Working With a Counselor

Individuals facing neuropathic pain can express their experiences while working with a supportive counselor. The counselor’s goal is to explore your feelings and help you figure out new ways of managing and reacting to pain.

Treatment for depression includes psychological therapies and antidepressants. If you have depression and anxiety, you will be treated first for the one that causes you the most problems. This is because treatments for anxiety and depression are similar. So, treatment for one condition can help the other.


Acupuncture is an ancient medical practice. It entails the use of needles to stimulate points in the body.
It is often associated with the addition of manual manipulation, heat, or electrical stimulation. Acupuncture may provide relief for individuals with neurogenic and neuropathic pain. You must consult with your doctor if you are planning on using acupuncture.4
Neurogenic Pain Treatment

Goals of Neurogenic Pain Treatment

The goals of neurogenic and neuropathic treatment are to deliver pain relief, treat the underlying disease, maintain functionality, and help to enhance the quality of life.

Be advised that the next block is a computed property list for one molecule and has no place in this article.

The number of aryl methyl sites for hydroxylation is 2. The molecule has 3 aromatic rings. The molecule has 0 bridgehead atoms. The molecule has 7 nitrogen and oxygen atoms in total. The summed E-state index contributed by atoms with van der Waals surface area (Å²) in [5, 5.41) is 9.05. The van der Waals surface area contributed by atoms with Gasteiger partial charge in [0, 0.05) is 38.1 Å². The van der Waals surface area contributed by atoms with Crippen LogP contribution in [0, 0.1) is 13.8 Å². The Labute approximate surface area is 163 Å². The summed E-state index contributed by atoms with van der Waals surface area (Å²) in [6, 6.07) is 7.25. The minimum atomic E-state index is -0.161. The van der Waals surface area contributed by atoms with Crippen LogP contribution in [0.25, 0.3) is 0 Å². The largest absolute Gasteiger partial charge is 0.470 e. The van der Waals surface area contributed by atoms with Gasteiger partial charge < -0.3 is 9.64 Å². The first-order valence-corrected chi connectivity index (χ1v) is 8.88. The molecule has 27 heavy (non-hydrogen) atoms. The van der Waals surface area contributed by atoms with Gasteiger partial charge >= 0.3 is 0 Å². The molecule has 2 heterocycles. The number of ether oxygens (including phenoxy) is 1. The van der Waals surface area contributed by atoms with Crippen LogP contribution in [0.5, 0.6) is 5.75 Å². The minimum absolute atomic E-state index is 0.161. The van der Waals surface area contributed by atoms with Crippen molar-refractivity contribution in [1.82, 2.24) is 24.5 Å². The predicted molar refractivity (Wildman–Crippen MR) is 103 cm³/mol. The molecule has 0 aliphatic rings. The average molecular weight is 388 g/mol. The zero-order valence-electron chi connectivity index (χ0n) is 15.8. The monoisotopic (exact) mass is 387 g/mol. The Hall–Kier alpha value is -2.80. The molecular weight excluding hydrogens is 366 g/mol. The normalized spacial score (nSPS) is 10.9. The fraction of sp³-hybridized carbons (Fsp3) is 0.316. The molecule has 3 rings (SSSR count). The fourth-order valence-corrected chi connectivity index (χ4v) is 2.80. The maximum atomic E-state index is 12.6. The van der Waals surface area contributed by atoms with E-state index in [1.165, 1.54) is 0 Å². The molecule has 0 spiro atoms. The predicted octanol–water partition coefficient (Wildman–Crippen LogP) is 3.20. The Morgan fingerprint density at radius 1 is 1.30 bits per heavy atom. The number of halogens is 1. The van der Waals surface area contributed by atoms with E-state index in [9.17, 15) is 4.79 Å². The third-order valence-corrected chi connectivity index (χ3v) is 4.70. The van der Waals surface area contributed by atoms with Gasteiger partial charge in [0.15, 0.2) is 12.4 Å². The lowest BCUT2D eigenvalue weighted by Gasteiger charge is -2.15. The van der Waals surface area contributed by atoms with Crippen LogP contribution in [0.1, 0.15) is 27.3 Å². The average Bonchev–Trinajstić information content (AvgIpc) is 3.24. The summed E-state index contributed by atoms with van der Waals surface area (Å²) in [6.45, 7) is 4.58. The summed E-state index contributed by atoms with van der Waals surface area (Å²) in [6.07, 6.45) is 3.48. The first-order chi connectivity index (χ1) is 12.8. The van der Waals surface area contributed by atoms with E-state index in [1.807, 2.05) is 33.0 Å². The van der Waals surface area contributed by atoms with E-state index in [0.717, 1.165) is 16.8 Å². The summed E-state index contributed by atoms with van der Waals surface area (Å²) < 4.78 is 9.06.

Neurogenic Pain Risk Factors

Neurogenic pain risk factors include:
  • Diabetes (especially poorly controlled sugar levels)
  • Alcoholism
  • Vitamin deficiencies, especially vitamin B
  • Exposure to toxins
  • Infections such as Lyme disease, shingles, Epstein-Barr virus, hepatitis B and C, and HIV
  • Autoimmune diseases, such as rheumatoid arthritis and lupus, in which your immune system attacks your tissues
  • Kidney, liver, or thyroid disorders.

Neurogenic Pain Complications

Some complications of neurogenic pain can include:
  • Lack of sensation in your feet and areas may cause injury without you knowing.
  • Burns or injuries result from loss of sensation to pain and temperature changes. 
  • Falls due to lack of balance are associated with weakness and lack of balance.

The best way to prevent neurogenic pain is by managing underlying conditions such as diabetes and alcoholism that puts you at risk.

Get Help with Neurogenic Pain at J. Flowers Health Institute

At J. Flowers Health Institute, we understand that neurogenic pain can be distressing. As a result, we can help alleviate your neurogenic pain symptoms with our effective treatment options.

Contact us today to start your treatment and experience an overwhelming turnaround in your general well-being.